Maya Angelou, I've come to realize, was a much-loved figure within the civil rights movement, as well as a prominent author, with much material drawn from her own colorful life. This post will now contain a rather different mode as I'd like you to PRESS HERE and read a small, but significant, opening section from Chapter 3 of The Life Cycles Revolution. I want you to appreciate just how I study events in 'Years Of Revolution'.
Yes, they can simply be defined as new directions and important achievements, but what really underpins this, is my conclusion from the evidence I study, that it is often so special, as to amount to a form of symbolic re-birth. Not just like the Eastern religions, who teach reincarnations of lives, but a form of reincarnation within all lives. Totally new idea in the history of thought and philosophy about life cycles. That's what makes it 'Life Cycles' and not just a copy of something else.
We are now going to examine together, events in Maya's important age 36 'Year of Revolution', to see if it reasonably fits this model of personal re-invention, like it does with so many other people I study. Does she :- "bumble and stumble her way down to the bottom of the dark cellar only to eventually climb back into the warmth of a sunny day"?
Maya turned 36 on 4th. April, 1964. What was her life like then? It was actually quite different to what you might expect. For a start she was living in Accra, capital city of Ghana, and she had had a settled life there for the last three years. She had left the US because she felt unwanted by white America and in Ghana she said she thought she was home. She was an administrator at the University of Ghana and a journalist and editor with Ghanaian Times and broadcaster on Radio Ghana. Her son was at college and she was in a relationship with a man from Mali, but had refused an offer of marriage, because it would mean relocating to Mali. She lived as a native Ghanaian and it would be safe to say she had no plans for change anytime soon.
That was all about to change however, when the prominent spokesman Malcolm Little (known as Malcolm X), visited the country as part of his African Tour to raise support for the "Organisation For Afro-American Unity", in both May and July, 1964. Here he met with Maya and encouraged her to become active in this cause, which espoused human rights for blacks; along with involvement in a raft of boycotts, strikes and social programs run by blacks. He wanted her to return with him to the US and help build this new organization. They discussed addressing the United Nations with a charter of proposals, in a similar vein to what South Africa's freedom fighters had done with apartheid.
What he promised was little short of a 'brave new world' vision of achieving real political and moral influence and he stated to her :- "The country needs you. Our people need you. You have seen Africa, bring it home and teach our people about our homeland." Maya was persuaded and she eventually arrived in the US on 19th. February, 1965. Now this represents a dramatic shift in her life, a new direction and some, but not all, of the elements of the definition of a 'Year of Revolution'. Was that all there was? What about "one-way tunnels" and "dark moments"?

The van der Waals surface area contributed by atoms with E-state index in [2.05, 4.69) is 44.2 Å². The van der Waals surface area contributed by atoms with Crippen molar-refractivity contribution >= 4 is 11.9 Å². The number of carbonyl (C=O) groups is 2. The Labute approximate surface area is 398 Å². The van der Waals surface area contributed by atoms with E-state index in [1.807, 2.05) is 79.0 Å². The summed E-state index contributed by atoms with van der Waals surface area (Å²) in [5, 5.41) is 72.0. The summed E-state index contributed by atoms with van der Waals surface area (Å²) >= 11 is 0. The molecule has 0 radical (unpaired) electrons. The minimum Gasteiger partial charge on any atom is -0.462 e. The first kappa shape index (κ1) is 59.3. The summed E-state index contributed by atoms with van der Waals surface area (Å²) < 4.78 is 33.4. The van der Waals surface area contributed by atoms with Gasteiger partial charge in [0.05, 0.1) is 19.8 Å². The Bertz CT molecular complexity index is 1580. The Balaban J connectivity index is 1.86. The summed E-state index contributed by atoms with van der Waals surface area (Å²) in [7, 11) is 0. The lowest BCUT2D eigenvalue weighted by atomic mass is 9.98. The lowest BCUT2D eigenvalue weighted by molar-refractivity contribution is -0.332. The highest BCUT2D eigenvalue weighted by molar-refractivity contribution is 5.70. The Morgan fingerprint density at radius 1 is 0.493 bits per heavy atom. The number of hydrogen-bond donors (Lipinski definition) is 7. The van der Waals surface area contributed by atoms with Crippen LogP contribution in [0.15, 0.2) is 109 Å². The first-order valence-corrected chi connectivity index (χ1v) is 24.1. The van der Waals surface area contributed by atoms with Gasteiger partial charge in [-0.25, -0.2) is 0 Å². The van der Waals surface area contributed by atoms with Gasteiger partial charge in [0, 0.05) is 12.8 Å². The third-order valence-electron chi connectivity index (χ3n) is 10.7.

She didn't have to wait long. Her world came crashing down two days later, when Malcolm X was gunned down by members of a rival Muslim sect. With him gone the Organisation and its lofty aims quickly fell apart. Devastated, Maya moves to Hawaii to be near her brother. In a very depressed state she decides to give away her writing and journalism and reverts to her earlier career as a singer/entertainer. She is now :- "in the one-way tunnel and stumbling about". However, she realizes after seeing Della Reese perform, that she lacks both the desire and talent to be a singer. She is effectively:- "at the bottom of the cellar right now".
She then decides to return to her writing career, but this time in Los Angeles, where her family are. Then, most probably before her next birthday in April 1965, her former lover, whom she described as a controlling and powerful West African man, arrives to take her back to Accra. More drama and upheaval. Maya asks her mother and brother to help and they manage to divert the man, first to Mexico and then back to Accra. So, with him gone and with resumption of her real career as a writer and spokesperson for civil rights, she has now effectively :- "emerged into the warmth of a sunny day".
This really begins to 'fit the spec' of the full gamut of upheaval of an age 36 'Year of Revolution'. Without Malcolm X, who came storming into her life with a grand vision of Afro-American Unity, she would have probably remained in Ghana as a respected voice on African issues. The man she simply refers to as "the African" would have put on as much pressure for marriage as he could. She would still have been a writer and spokesperson, but in a different way. No, I think it could be fairly argued that Malcolm Little was to be the 'X Factor' in her life. He brought her back to her home in the US. He was what I have come to refer to as :- "the agent of the Revolution", because I have seen many other examples like this.
Now for the $64,000 question. The last part of the excerpt referred to the whole process in this way :- "as unreasonable as it may sound, the 'The Miracle Of The Revolution'". Is it? Aren't miracles just the province of religion and meta-physics? Can someone like me, who just mundanely studies biographies, say that lives can contain seemingly miraculous or, if you prefer, just highly improbable, life-defining moments and equally; at an almost predetermined schedule? Does destiny indeed have a calendar and fate have a timeline? Till next month :- "may the cycles always bring you good fortune."